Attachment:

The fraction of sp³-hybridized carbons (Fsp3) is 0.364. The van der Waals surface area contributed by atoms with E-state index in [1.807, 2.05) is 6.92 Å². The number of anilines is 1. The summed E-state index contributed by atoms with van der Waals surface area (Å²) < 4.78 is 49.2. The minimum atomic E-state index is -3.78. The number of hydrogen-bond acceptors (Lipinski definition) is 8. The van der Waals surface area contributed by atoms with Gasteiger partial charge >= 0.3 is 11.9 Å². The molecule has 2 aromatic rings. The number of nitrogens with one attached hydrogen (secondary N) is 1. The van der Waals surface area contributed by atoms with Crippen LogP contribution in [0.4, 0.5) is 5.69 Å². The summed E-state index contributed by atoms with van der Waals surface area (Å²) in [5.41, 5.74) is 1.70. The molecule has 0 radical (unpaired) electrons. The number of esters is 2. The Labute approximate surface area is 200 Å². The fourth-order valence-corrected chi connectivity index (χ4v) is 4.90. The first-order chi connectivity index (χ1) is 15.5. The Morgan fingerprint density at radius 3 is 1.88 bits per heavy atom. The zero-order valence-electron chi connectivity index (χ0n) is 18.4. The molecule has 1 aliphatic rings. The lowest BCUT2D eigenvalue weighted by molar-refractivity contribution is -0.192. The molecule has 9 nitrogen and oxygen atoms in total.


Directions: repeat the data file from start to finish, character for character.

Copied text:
The fraction of sp³-hybridized carbons (Fsp3) is 0.364. The van der Waals surface area contributed by atoms with E-state index in [1.807, 2.05) is 6.92 Å². The number of anilines is 1. The summed E-state index contributed by atoms with van der Waals surface area (Å²) < 4.78 is 49.2. The minimum atomic E-state index is -3.78. The number of hydrogen-bond acceptors (Lipinski definition) is 8. The van der Waals surface area contributed by atoms with Gasteiger partial charge >= 0.3 is 11.9 Å². The molecule has 2 aromatic rings. The number of nitrogens with one attached hydrogen (secondary N) is 1. The van der Waals surface area contributed by atoms with Crippen LogP contribution in [0.4, 0.5) is 5.69 Å². The summed E-state index contributed by atoms with van der Waals surface area (Å²) in [5.41, 5.74) is 1.70. The molecule has 0 radical (unpaired) electrons. The number of esters is 2. The Labute approximate surface area is 200 Å². The fourth-order valence-corrected chi connectivity index (χ4v) is 4.90. The first-order chi connectivity index (χ1) is 15.5. The Morgan fingerprint density at radius 3 is 1.88 bits per heavy atom. The zero-order valence-electron chi connectivity index (χ0n) is 18.4. The molecule has 1 aliphatic rings. The lowest BCUT2D eigenvalue weighted by molar-refractivity contribution is -0.192. The molecule has 9 nitrogen and oxygen atoms in total.